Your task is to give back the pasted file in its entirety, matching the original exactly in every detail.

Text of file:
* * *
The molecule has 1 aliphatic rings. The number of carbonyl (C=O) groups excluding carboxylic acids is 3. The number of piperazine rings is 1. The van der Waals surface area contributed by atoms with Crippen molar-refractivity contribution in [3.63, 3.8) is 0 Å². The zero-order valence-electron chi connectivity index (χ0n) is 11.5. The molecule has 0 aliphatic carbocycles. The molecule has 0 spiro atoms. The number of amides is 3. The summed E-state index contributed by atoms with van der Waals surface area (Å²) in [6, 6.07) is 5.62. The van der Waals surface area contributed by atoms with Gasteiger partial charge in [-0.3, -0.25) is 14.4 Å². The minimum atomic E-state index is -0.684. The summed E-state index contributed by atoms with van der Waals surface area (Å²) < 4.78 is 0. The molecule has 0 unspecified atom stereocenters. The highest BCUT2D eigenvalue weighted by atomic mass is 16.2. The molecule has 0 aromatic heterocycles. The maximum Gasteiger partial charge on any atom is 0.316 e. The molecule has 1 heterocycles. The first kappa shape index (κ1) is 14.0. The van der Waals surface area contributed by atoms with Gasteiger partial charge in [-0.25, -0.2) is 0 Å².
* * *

The molecule has 1 aliphatic rings. The number of carbonyl (C=O) groups excluding carboxylic acids is 3. The number of piperazine rings is 1. The van der Waals surface area contributed by atoms with Crippen molar-refractivity contribution in [3.63, 3.8) is 0 Å². The zero-order valence-electron chi connectivity index (χ0n) is 11.5. The molecule has 0 aliphatic carbocycles. The molecule has 0 spiro atoms. The number of amides is 3. The summed E-state index contributed by atoms with van der Waals surface area (Å²) in [6, 6.07) is 5.62. The van der Waals surface area contributed by atoms with Gasteiger partial charge in [-0.3, -0.25) is 14.4 Å². The minimum atomic E-state index is -0.684. The summed E-state index contributed by atoms with van der Waals surface area (Å²) < 4.78 is 0. The molecule has 0 unspecified atom stereocenters. The highest BCUT2D eigenvalue weighted by atomic mass is 16.2. The molecule has 0 aromatic heterocycles. The maximum Gasteiger partial charge on any atom is 0.316 e. The molecule has 1 heterocycles. The first kappa shape index (κ1) is 14.0. The van der Waals surface area contributed by atoms with Gasteiger partial charge in [-0.25, -0.2) is 0 Å².